Interesting facts about kiteboarding

Kiteboarding or kitesurfing is a sport that involves using wind power with a large power kite to pull a rider across a water, land, or snow surface.

It combines aspects of paragliding, surfing, windsurfing, skateboarding, snowboarding, and wakeboarding.

Kiteboarding is among the less expensive and the more convenient of the sailing sports.

Most power kites are leading edge inflatable kites, sometimes foil kites, attached by about 20 m (66 ft) of flying lines to a control bar and a harness. The kitesurfer rides on a bidirectional board (a “twin-tip”, similar to a wakeboard) or a directional surfboard, sometimes on a foilboard. They often wear a wetsuit in mild to cold waters. The early days of the sport experienced injuries and some fatalities, but the safety record has improved with better equipment and instruction.

The invention of the kite has been claimed by the 5th-century BC Chinese philosophers Mozi and Lu Ban and by 549 AD, paper kites were certainly being flown.

Then in the 1800’s, kites were being utilized by George Pocock to propel carts on land and ships on the water enabling them to sail upwind.

In 1903, aviation pioneer Samuel Cody invented “man-lifting kites” and crossed the English Channel in a small collapsible canvas boat powered by a kite.

In the late 1970’s, the development of Kevlar then Spectra flying lines and more controllable kites with improved efficiency contributed to practical kite traction.

In October 1977 Gijsbertus Adrianus Panhuise (Netherlands) received the first patent for KiteSurfing. The patent covers, specifically, a water sport using a floating board of a surf board type where a pilot standing up on it is pulled by a wind catching device of a parachute type tied to his harness on a trapeze type belt. This patent did not result in any commercial interest.

Through the 1980s, there were occasionally successful attempts to combine kites with canoes, ice skates, snow skis, water skis and roller skates.

The development of modern-day kitesurfing by the Roeselers in the United States and the Legaignoux in France carried on in parallel to buggying. Bill Roeseler, a Boeing aerodynamicist, and his son Cory Roeseler patented the “KiteSki” system which consisted of water skis powered by a two-line delta style kite controlled via a bar mounted combined winch/brake. The KiteSki was commercially available in 1994. The kite had a rudimentary water launch capability and could go upwind. In 1995, Cory Roeseler visited Peter Lynn at New Zealand’s Lake Clearwater in the Ashburton Alpine Lakes area, demonstrating speed, balance, and upwind angle on his ‘ski’. In the late 1990s, Cory’s ski evolved to a single board similar to a surfboard.

By the end of 1998 kitesurfing had become an extreme sport, distributed and taught through a handful group of shops and schools worldwide. The first competition was held on Maui in September 1998 and won by Flash Austin.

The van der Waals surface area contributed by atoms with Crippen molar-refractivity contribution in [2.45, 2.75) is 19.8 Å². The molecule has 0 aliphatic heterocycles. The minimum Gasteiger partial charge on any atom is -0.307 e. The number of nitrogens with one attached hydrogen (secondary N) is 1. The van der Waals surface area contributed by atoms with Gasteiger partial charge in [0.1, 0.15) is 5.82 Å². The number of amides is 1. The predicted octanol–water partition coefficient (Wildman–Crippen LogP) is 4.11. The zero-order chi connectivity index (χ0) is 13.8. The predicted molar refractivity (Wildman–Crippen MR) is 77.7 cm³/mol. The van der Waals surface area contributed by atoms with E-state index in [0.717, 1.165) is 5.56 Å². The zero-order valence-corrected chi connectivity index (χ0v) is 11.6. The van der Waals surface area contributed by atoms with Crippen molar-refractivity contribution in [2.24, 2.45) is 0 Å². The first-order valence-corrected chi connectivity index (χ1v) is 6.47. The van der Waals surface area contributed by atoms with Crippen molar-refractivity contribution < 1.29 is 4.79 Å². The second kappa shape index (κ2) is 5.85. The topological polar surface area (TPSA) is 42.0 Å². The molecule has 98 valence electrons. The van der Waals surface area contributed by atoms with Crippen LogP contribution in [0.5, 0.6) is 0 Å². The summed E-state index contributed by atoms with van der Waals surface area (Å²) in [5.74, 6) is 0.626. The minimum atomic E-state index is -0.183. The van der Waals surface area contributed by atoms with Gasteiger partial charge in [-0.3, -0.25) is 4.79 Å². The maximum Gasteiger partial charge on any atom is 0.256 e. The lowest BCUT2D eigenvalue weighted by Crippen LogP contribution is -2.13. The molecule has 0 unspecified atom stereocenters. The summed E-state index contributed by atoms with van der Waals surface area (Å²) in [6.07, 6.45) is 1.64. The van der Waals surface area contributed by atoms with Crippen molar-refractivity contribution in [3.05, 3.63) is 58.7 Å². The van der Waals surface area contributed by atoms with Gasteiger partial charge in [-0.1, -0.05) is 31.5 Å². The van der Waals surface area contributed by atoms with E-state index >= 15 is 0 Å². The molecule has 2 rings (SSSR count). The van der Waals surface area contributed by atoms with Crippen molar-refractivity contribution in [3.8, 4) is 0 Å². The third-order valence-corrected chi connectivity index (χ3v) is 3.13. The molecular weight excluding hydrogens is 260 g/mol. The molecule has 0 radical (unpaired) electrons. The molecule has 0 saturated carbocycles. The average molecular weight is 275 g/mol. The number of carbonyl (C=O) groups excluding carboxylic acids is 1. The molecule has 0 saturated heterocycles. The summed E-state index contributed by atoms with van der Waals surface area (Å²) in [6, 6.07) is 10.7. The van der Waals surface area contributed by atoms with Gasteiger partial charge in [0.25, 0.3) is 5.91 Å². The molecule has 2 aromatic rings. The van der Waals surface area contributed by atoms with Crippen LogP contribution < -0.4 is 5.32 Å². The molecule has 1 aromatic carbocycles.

In 2000, a new freestyle competition, sponsored by Red Bull was launched in Maui. The competition, named Red Bull King of the Air, judged riders on height, versatility, and style. The competition is still held annually in Cape Town, South Africa.

Worldwide, there are 1.5 million kitesurfers, while the industry sells
around 100,000 to 150,000 kites per year.

The sport held the speed sailing record, reaching 55.65 kn (103.06 km/h) before being eclipsed by the 65.45 kn (121.21 km/h) Vestas Sailrocket.

Nick Jacobsen achieved the world record for the highest kite jump measured by WOO Sports on February 19, 2017 in Cape Town, South Africa, during a session with 40-knot winds. Jacobsen’s jump reached 28.6 meters high, with an airtime of 8.5 seconds. The record was broken several times since then and WOO Sports maintains jump-related leaderboards in different categories (airtime, height, etc.) based on the data recorded and uploaded by its users. The current record holder for the height of a single jump is Maarten Haeger at 34.8m.

Jesse Richman holds the record for hangtime at 22 seconds, set at Crissy Field in San Francisco, California. Airton Cozzolino holds the record for strapless hangtime at 19 seconds.

The largest wave kitesurfed is 19 metres (62 ft 4.03 in), achieved by Nuno Figueiredo (Portugal) in Praia do Norte, Nazaré, Portugal, on 08 November 2017.

The greatest distance strapless kitesurfing in 6 hours is 169 km (105 miles) and was achieved by Petr Pechacek (Czech Republic) at Fisherman Hut in Malmook, Aruba, on 3 November 2012.

The longest journey kite surfing (team) is 4,509.01 km (2801.76 mi), and was achieved by Stewart Edge (UK) and Islay Symonette (Bahamas), around the island of Great Britain, from 2 May to 12 August 2018.

The most people to ride a kitesurf board simultaneously is four and was achieved by Richard Branson and Alice Galliers (both UK), Susi Mai (Germany) and Alison DiSpaltro (USA) at Necker Island, British Virgin Islands on 2 February 2014.